Expat taxes can be complicated on their own, but having a business in the mix adds a new layer of difficulty. Your company could be considered a Foreign Disregarded Entity if it was not created in the US, which may mean additional expat tax reporting requirements.
Additionally, for owners of a Foreign Disregarded Entity (FDE), it is critical to file Form 8858 when your expat income tax return is due. But determining what constitutes an FDE and what tax forms and information must be completed, can be a difficult task.
Read on to find out the answers to questions many expats have about Form 8858 and FDE.
What is Form 8858 and How Does It Apply to Foreign Disregarded Entities?
Form 8858 (Information Return of US Persons With Respect To Foreign Disregarded Entities) is, as the title implies, a disclosure form for US taxpayers who have formed a business entity outside of the US that can be treated as a disregarded entity for US income tax purposes. A disregarded entity is one that is not seen as a separate entity from its owner. All the income and expenses of the foreign company are considered the income and expenses of the individual in the eyes of the IRS – similar to a US single-member LLC.
In What Situation Would a Form 8858 Be Required?
Let’s imagine for a moment that you decide to see an accountant in your host country. The accountant suggests minimizing your tax liability by setting up a company in your new location through which you will run your business. Everything is looking great until it comes time to file your US returns for the year. You tell your US accountant about your new company and they explain your additional reporting obligations with respect to the new company. You may be required to file Form 5471 (Information Return of US Persons With Respect to Certain Foreign Corporations); if not, you will need to file Form 8858 annually.
Who Needs to File Form 8858?
You will need to file Form 8858 if you are the owner of a foreign entity that is considered a disregarded entity of US income tax purposes. To have your business qualify as a disregarded entity, you will want to complete Form 8832 (Entity Classification Election) and file this with the IRS. Checking the box will confirm your election to be treated as a disregarded entity. Next, you will need to obtain an Employer Identification Number (EIN) for your foreign entity. The process is simple: place a call to the IRS at +1-267-941-1099 and you will receive the EIN on the spot.
What is a Foreign Disregarded Entity?
According to the IRS, “An FDE is an entity that is not created or organized in the United States and that is disregarded as an entity separate from its owner for U.S. income tax purposes under Regulations sections 301.7701-2 and 301.7701-3.”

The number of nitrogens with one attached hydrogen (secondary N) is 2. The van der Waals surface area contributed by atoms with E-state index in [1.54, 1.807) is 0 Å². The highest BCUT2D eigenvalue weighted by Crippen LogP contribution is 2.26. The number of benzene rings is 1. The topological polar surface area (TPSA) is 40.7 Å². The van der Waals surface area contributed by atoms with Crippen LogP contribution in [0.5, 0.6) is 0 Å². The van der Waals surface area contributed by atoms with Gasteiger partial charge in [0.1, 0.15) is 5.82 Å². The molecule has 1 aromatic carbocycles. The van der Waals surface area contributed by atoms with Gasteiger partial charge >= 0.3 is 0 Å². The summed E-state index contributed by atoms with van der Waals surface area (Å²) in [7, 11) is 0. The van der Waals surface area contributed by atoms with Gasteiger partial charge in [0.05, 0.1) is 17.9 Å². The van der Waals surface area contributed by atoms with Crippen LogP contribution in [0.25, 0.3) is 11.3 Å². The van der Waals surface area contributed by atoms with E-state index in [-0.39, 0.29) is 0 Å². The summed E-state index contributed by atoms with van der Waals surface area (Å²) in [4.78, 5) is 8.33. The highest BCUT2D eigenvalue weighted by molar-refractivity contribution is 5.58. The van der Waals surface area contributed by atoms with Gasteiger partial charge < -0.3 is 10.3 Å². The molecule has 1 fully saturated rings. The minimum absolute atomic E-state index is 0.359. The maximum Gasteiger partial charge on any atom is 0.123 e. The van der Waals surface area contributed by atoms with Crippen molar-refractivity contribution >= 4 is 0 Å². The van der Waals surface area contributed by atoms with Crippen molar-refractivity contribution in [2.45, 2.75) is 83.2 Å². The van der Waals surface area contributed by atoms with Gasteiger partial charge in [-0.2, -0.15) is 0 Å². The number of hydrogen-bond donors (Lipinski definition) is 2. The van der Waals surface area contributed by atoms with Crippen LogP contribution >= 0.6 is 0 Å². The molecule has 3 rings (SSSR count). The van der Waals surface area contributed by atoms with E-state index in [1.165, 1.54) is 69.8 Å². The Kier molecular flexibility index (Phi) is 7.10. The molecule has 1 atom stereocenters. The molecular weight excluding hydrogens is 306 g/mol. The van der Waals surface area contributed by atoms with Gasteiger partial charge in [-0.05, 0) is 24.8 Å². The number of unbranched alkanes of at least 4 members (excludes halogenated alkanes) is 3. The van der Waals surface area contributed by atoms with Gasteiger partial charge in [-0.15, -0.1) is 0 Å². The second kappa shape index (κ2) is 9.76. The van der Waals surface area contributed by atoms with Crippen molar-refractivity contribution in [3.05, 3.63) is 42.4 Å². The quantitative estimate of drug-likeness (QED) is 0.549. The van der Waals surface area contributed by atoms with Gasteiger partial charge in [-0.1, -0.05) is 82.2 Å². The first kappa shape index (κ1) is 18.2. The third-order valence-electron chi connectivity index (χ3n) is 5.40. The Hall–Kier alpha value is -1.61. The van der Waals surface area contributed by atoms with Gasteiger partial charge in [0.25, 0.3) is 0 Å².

Tax vs. Direct Owner of an FDE
For filing purposes, there are two types of FDE owners. A tax owner, who is considered the owner of the FDE assets and liabilities, and the direct owner, who is the legal owner of the disregarded entity.
What Information Do I Need to Include?
Along with your personal details (name, address, SSN, etc.) and the identifying information of your disregarded entity, including your newly obtained EIN, you will need to include the financial information of the company. For example, you will want to have profit and loss numbers handy as well as balance sheet details.
Does This Impact Self-Employment Tax?
Potentially, yes. While the foreign entity will be considered a disregarded entity for income tax purposes, the income will flow through to Schedule C of your Form 1040, so it is possible you’ll pay Self-Employment tax on any profits earned. The good news, however, is that if you are living in a country that has a totalization agreement in place with the USA, the odds of paying SE tax are slim.
How Do I File Form 8858?
Form 8858 is due when your tax returns are due – including extensions. The form needs to be filed with your federal tax return, so be sure to attach a copy to your return prior to filing with the IRS.
Will I Be Penalized for Failing to File Form 8858?
Unfortunately, yes. As with most IRS disclosure forms, the penalties for failure to file can be quite severe, ranging from financial to criminal penalties.
- A $10,000 penalty exists for each annual accounting period for controlled foreign corporations or controlled foreign partnerships that fail to furnish the required information within the time frame prescribed. If the information isn’t filed within 90 days after the IRS mailed a notice to the person responsible, an additional $10,000 penalty is imposed for each 30-day period or fraction thereof, following the initial 90-day period expiry. The additional penalty is limited to $50,000 for each failure – which is still quite a hefty fine!
- Any person who fails to file or report all of the information required within the time frame prescribed will be subject to a reduction of 10% of the foreign taxes available for credit under sections 901, 902, and 960. If the failure continues 90 days or more after the IRS sends a notice to the person responsible, an additional 5% reduction will be made for each 3-month period or fraction thereof, following the initial 90-day period expiry. For more details on the limits on the amount of this penalty, see section 6038(c)(2).
- In certain cases, criminal penalties may apply.
What Should I Do if I Need to File but Have Not?
If you have not filed anything to the IRS, then entering into an IRS disclosure program (the Streamlined Filing Procedures) is a good option. Another option (if you are up to date on your filings) would be filing amended returns to include Form 8858.
Want More Information?
Greenback accountants specialize in expat taxes, so they are familiar with all the ways to help ensure you don’t spend more money than necessary! Contact us today to put your mind at ease about filing your expat taxes and Form 8858.
Originally published in 2017; updated August 14, 2019.